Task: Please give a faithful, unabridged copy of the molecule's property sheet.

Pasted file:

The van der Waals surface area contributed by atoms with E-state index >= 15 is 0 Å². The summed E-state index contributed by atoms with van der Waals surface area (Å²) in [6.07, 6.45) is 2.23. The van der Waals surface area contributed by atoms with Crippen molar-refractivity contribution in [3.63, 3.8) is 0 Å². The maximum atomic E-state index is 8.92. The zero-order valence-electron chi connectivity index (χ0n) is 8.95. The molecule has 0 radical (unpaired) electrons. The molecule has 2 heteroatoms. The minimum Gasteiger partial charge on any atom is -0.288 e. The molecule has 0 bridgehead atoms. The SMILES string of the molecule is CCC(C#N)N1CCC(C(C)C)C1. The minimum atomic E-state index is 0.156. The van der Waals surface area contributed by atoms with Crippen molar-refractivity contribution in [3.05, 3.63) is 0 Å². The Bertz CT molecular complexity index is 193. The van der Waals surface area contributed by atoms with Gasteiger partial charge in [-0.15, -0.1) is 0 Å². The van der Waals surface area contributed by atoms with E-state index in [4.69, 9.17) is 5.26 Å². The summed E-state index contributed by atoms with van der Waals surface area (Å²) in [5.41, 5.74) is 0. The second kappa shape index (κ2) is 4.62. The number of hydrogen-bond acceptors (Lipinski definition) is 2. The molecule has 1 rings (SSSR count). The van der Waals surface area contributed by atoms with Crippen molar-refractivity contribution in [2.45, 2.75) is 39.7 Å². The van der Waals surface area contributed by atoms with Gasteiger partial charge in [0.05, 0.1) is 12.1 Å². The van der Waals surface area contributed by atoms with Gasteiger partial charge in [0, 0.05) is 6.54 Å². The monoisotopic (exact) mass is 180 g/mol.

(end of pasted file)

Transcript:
The van der Waals surface area contributed by atoms with E-state index >= 15 is 0 Å². The summed E-state index contributed by atoms with van der Waals surface area (Å²) in [6.07, 6.45) is 2.23. The van der Waals surface area contributed by atoms with Crippen molar-refractivity contribution in [3.63, 3.8) is 0 Å². The maximum atomic E-state index is 8.92. The zero-order valence-electron chi connectivity index (χ0n) is 8.95. The molecule has 0 radical (unpaired) electrons. The molecule has 2 heteroatoms. The minimum Gasteiger partial charge on any atom is -0.288 e. The molecule has 0 bridgehead atoms. The SMILES string of the molecule is CCC(C#N)N1CCC(C(C)C)C1. The minimum atomic E-state index is 0.156. The van der Waals surface area contributed by atoms with Crippen molar-refractivity contribution in [3.05, 3.63) is 0 Å². The Bertz CT molecular complexity index is 193. The van der Waals surface area contributed by atoms with Gasteiger partial charge in [-0.15, -0.1) is 0 Å². The van der Waals surface area contributed by atoms with E-state index in [4.69, 9.17) is 5.26 Å². The summed E-state index contributed by atoms with van der Waals surface area (Å²) in [5.41, 5.74) is 0. The second kappa shape index (κ2) is 4.62. The number of hydrogen-bond acceptors (Lipinski definition) is 2. The molecule has 1 rings (SSSR count). The van der Waals surface area contributed by atoms with Crippen molar-refractivity contribution in [2.45, 2.75) is 39.7 Å². The van der Waals surface area contributed by atoms with Gasteiger partial charge in [0.05, 0.1) is 12.1 Å². The van der Waals surface area contributed by atoms with Gasteiger partial charge in [0, 0.05) is 6.54 Å². The monoisotopic (exact) mass is 180 g/mol.